How can Conservation Efforts help species adapt to climate change?
October 19, 2012 06:33 AM - Science Daily
As the climate changes, conservationists are divided over the most effective way to preserve animal and plant diversity because they cannot simply preserve the status quo. Ensuring species can shift to track the climate to which they are suited is a complex problem, especially when there are competing demands on land use. A simple prediction is that more habitat would help species to shift, but it is not obvious what the best spatial locations for habitat would be. A new study led by scientists at the University of York says that well placed habitat "stepping stones" would lead to faster range expansion than the equivalent amount and quality of habitat tacked onto existing sites. The result applies to situations where a species will have to cross gaps of several times the distance one individual can normally traverse, i.e. to species whose habitat is fairly rare.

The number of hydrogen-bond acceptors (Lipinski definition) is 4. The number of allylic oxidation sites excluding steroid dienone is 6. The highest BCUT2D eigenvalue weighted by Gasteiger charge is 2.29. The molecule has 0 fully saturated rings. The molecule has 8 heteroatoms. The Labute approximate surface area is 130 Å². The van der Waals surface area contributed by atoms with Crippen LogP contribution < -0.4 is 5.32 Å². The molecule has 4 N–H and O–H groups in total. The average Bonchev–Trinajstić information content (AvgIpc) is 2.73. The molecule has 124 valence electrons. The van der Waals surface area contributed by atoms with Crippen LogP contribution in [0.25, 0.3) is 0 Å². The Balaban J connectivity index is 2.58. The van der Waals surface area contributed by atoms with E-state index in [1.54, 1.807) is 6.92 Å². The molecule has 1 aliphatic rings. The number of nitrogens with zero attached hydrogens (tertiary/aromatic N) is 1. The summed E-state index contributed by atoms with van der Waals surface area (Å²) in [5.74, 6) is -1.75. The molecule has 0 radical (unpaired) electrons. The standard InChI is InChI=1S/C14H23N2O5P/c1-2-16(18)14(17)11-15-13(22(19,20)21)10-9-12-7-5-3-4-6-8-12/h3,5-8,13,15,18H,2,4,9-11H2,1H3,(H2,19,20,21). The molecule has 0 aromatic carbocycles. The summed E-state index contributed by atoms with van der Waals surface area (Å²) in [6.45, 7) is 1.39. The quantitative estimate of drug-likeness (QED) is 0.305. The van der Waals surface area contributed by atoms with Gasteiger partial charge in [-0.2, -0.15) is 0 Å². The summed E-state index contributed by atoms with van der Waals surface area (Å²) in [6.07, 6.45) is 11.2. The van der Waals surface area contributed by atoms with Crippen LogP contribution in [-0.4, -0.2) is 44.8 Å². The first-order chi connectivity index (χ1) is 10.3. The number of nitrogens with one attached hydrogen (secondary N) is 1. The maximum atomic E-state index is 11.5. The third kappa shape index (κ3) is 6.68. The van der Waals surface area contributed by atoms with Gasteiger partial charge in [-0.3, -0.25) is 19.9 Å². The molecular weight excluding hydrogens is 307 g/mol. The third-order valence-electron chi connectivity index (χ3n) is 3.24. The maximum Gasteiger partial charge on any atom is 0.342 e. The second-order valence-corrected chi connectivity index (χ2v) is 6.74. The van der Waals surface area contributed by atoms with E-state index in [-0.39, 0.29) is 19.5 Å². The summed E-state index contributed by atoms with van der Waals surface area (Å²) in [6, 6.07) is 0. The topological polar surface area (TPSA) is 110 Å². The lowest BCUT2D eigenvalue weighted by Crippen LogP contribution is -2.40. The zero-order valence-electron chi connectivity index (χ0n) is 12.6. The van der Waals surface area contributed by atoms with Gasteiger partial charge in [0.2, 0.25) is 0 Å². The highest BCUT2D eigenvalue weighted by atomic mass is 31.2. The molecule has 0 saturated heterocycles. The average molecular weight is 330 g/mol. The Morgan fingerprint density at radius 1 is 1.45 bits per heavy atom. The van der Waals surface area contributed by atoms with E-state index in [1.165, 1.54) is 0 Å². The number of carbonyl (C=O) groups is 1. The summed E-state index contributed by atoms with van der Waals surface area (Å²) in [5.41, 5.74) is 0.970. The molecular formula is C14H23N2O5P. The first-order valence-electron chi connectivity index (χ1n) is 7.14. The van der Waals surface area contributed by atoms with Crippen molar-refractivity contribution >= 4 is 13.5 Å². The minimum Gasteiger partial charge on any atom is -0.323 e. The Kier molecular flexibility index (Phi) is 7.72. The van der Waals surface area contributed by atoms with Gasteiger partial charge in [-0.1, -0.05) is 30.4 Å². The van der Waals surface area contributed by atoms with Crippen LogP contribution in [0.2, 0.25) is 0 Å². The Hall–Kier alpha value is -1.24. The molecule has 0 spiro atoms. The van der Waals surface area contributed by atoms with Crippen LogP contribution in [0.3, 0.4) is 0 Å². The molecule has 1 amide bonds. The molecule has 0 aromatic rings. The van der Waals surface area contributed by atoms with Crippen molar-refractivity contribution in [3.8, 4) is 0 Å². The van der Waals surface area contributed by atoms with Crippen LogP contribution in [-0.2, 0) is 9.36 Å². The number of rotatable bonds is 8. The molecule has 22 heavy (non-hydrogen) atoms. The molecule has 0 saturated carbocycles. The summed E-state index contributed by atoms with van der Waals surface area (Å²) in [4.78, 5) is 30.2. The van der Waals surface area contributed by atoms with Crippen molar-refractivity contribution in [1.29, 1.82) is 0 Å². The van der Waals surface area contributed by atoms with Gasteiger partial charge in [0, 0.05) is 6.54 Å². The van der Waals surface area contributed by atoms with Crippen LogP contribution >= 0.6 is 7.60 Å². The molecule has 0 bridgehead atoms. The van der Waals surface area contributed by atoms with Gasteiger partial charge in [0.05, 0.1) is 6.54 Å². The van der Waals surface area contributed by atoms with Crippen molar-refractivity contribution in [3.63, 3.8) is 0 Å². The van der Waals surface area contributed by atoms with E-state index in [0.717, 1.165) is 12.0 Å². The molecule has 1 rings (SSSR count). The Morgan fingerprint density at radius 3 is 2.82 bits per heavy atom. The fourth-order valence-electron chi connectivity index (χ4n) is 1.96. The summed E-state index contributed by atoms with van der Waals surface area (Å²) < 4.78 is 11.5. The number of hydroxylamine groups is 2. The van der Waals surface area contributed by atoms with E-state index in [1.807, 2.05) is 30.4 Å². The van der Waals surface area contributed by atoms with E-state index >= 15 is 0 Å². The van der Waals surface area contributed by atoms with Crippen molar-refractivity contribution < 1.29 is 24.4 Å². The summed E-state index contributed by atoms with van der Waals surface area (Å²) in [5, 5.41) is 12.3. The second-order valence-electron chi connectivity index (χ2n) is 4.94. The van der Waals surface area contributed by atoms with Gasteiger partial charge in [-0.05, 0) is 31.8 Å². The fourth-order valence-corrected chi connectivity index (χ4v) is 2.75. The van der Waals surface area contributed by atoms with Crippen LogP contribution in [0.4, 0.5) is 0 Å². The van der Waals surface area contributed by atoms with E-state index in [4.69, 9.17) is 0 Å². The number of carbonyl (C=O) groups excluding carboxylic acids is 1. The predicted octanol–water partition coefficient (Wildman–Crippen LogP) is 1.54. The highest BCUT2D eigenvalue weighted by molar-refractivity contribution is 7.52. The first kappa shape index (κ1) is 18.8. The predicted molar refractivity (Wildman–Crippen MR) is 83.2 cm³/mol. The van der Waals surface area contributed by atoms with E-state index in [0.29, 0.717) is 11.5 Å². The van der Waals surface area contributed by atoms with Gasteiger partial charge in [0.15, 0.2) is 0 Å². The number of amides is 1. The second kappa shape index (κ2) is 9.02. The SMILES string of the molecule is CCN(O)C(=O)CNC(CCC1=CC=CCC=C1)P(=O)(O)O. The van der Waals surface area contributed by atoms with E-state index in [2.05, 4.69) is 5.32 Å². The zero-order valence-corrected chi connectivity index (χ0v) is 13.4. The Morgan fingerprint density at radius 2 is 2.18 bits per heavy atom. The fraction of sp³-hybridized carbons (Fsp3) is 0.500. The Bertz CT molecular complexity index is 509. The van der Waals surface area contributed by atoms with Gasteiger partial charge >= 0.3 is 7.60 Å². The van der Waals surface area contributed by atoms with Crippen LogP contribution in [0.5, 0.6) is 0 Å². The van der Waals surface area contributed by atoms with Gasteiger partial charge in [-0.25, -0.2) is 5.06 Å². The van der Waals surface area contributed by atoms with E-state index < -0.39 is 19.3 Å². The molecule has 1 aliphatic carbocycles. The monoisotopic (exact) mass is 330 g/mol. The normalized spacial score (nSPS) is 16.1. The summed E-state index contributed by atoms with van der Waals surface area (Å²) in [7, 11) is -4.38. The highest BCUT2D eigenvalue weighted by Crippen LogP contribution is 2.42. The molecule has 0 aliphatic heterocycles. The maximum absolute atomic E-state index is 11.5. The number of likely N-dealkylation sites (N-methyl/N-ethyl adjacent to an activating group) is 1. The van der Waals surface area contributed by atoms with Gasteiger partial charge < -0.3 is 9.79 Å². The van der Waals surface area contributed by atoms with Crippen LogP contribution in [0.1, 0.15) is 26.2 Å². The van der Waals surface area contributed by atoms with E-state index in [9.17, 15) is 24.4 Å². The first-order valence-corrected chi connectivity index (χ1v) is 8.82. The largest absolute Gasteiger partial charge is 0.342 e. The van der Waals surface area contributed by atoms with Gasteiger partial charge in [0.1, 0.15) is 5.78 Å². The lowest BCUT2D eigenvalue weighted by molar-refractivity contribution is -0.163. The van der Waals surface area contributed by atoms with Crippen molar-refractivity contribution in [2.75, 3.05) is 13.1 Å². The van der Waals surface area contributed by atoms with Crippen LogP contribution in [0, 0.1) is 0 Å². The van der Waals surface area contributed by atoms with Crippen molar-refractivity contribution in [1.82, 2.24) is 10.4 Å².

Will we need to pull carbon out of the atmosphere to save ourselves?
October 18, 2012 09:24 AM - Jeremy Hance, MONGABAY.COM
This year saw the Arctic sea ice extent fall to a new and shocking low, while the U.S. experienced it warmest month ever on record (July), beating even Dust Bowl temperatures. Meanwhile, a flood of new research has convincingly connected a rise in extreme weather events, especially droughts and heatwaves, to global climate change, and a recent report by the DARA Group and Climate Vulnerability Forum finds that climate change contributes to around 400,000 deaths a year and costs the world 1.6 percent of its GDP, or $1.2 trillion. All this and global temperatures have only risen about 0.8 degrees Celsius (1.44 degrees Fahrenheit) since the early Twentieth Century. Scientists predict that temperatures could rise between 1.1 degrees Celsius (2 degrees Fahrenheit) to a staggering 6.4 degrees Celsius (11.5 degrees Fahrenheit) by the end of the century.
10 Ways Abu Dhabi Leads The Arab Gulf's Green Revolution
October 18, 2012 09:04 AM - Laurie Balbo, Green Prophet